business interruption insurance: an evolving landscape

Business Interruption Insurance: An Evolving Landscape

Ramzi Ghurani reviews pandemic coverage in a dynamic environment.

Businesses around the world are only just beginning to understand the total economic impact of the COVID-19 pandemic. In addition to navigating their operations in a world grappled with closures due to emerging variants, there are a host of other emerging issues impacting success and growth. One of the emerging concerns is whether business interruption insurance (BII) will cover lost income for companies affected by the pandemic.

As the pandemic continues to evolve, regulatory and legislative authorities are taking actions in the form of directives and orders that could directly impact companies’ business interruption coverage. As businesses look toward the future, a careful review of insurance policies and insurers’ responses in light interruption, coupled with regulatory and legislative developments monitoring, will be crucial in protecting businesses’ rights to coverage for COVID-19 losses.

Business interruption: Wording Matters

Due to the quarantine guidelines, businesses had been forced to intermittently close during the pandemic. Business interruption insurance is designed to replace any business income lost due to closure or decreased operations resulting from a disaster, the pandemic has caused a gray area for coverage. However, the global pandemic is not currently covered in basic business interruption, and depending on their specific plans, clients need to purchase pandemic insurance as an extension of their existing plan.

It’s important to check the wording of policy extensions, as current wording for BI policies generally require some form of physical damage (for instance, physical damage caused due to a fire) that results in business interruption. Middle East insurers will need to look specifically at the definitions in a policy to consider if an insured event or peril has occurred and whether any BI losses claimed are in consequence of the insured event. While some policies do provide an extension of coverage when an insured has been unable to use its premises due to a lockdown imposed by the government or regulatory body where a virus outbreak has occurred, not all policies include such verbiage.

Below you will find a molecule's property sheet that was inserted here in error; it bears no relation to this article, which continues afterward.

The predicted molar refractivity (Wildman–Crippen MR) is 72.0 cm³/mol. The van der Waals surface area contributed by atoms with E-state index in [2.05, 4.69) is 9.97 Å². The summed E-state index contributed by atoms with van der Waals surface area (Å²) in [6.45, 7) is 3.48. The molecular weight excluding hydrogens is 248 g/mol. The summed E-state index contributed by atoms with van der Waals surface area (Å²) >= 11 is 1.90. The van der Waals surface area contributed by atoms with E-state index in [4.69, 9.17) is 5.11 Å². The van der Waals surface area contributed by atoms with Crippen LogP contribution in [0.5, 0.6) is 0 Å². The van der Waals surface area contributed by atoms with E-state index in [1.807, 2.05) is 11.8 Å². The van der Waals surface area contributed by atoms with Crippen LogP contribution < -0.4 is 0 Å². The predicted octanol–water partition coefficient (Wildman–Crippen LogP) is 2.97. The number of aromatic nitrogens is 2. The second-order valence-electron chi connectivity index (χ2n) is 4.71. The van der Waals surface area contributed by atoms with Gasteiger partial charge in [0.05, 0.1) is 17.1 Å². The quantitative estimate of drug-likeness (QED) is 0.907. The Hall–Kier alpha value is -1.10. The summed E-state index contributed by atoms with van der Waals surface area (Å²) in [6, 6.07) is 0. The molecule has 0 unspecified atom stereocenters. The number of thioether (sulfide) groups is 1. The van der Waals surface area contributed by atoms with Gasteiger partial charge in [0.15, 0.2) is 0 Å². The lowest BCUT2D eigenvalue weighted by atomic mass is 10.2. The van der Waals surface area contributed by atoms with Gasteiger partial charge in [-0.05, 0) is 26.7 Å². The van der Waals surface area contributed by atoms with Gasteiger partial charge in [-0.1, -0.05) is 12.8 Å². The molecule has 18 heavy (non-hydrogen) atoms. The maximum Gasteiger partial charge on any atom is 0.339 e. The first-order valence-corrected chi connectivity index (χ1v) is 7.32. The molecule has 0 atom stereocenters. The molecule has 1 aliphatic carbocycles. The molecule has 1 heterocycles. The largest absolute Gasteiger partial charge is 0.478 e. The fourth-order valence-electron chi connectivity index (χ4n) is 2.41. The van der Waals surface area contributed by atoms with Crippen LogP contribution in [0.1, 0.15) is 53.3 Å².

Regulatory & Legal Implications

In October 2020, The English High Court handed down a judgement in a test case related to Business Interruption insurance in the context of the COVID-19 pandemic, which provided an interesting angle in respect of BI policy issues and general insurance law contract interpretation.

In a landmark case, the Financial Conduct Authority vs Arch and Others essentially addressed the legal construction of business interruption policy provisions including the extensions of coverage provisions related to “Disease” clauses and pandemic exclusions as they relate to the current COVID-19 pandemic for losses arising from the government actions to stop the spread of the virus.